Teachers – the forgotten audience

By Posted in - Audience Research & Content Marketing on March 8th, 2018 0 Comments

Most student recruitment marketing campaigns are designed to reach – surprise, surprise – potential students.

University marketing teams put a lot of thought into understanding potential students as an audience. There’s talk about Generation Z and Millenials, and the platforms they favour. There’s thought put into where a student is in the recruitment cycle, or how far they’ve got on their ‘journey’. There are focus groups with current students, and conferences with panels of real live young people to interrogate.

Occasionally, the planning process might include consideration of these students’ influencers. Some universities produce guides for parents, and many have information specifically designed the for educational agents assisting international students with their applications.

But what about teachers?

For many students, a Tutor or Head of Sixth Form will be one of the most influential voices in their decision to apply to university, giving guidance on where and what to study, and how to apply. Yet the information provided by universities for teachers is often minimal.

It’s time to change that. Here are three top tips for producing effective content aimed at teachers:

1. Look beyond institutional silos

Who in your university is communicating directly with teachers? Bear in mind it might not be the marketing department. Try to think as broadly as possible about the different possible touchpoints. You could start by thinking about:

– Your outreach or schools liaison team

– Your admissions team

– Any academics that have direct relationships with local schools

– Current students who go back to their own schools to talk about their experiences of university study

– Alumni who are now teachers themselves

Work out who is currently involved, regardless of what team they’re in. Get everyone together in one room and pool your knowledge. Try to map what you are doing now, and get an overview of the communications – official and unofficial, institutional and personal – that are currently going out from the university to schools and teachers. How consistent is it in terms of information, style and tone? Taken together, what impression does it give of the university?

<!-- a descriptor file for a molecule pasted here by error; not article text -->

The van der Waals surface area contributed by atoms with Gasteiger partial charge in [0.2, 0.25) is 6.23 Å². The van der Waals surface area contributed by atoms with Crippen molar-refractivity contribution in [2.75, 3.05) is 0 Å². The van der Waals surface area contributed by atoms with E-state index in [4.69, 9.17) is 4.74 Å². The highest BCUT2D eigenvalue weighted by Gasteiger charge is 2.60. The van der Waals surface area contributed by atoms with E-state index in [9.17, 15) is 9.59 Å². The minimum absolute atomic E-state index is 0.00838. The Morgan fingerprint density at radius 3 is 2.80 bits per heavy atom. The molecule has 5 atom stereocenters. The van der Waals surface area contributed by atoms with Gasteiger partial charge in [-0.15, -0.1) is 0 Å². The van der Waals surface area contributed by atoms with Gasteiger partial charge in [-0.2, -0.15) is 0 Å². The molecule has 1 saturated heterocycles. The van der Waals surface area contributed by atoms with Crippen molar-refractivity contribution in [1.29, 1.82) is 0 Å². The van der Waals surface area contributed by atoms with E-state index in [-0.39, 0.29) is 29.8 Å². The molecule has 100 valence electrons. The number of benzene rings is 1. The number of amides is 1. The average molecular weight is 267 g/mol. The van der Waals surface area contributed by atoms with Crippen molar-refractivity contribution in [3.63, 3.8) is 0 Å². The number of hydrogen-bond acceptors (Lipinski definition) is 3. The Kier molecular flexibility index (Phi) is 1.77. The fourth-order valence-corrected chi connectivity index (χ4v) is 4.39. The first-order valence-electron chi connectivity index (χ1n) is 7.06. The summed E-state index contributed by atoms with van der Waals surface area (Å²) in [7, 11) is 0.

2. Listen

Time to do some audience research. We’ve heard of some universities that invite local teachers onto campus for annual focus groups. It’s a great way to get direct feedback on what you’re doing, and to get a better understanding of what else you could be doing. Bear in mind though that teachers are short on time, so you might need to offer some kind of incentive to guarantee good attendance. Based on what you learn, you could consider creating personas or empathy maps to help you translate audience needs into new content ideas.

If you need a bit of additional expertise to make your research really effective, get in touch with us to see how we can help.

3. Make it useful and usable

At Pickle Jar Communications we say this all the time, and it definitely applies here. Teachers need useful and usable content. They are busy dealing with students, planning lessons and tacking mountains of marking. Whatever content you plan, it need to make their lives easier and help them to do their jobs.

Thankfully universities, as educational institutions, are sitting on a goldmine of information and advice to help teachers communicate complex topics to students in an engaging way. Find your most inspiring teachers and pedagogical experts, and develop resources that will actually be useful in the classroom.

– An oldie but a goodie, the University of Nottingham’s Periodic Videos are loved by science teachers across the country.

– Newcastle University has developed a searchable Teachers’ Toolkit packed with free resources, including worksheets, games, powerpoint presentations and interactive activities.

– Lancaster University loans schools physical and digital Research in a Box kits with cutting-edge equipment they can use in the classroom.

What are you doing for teachers? We’d love to hear about your innovative ideas for reaching this sometimes forgotten audience group.

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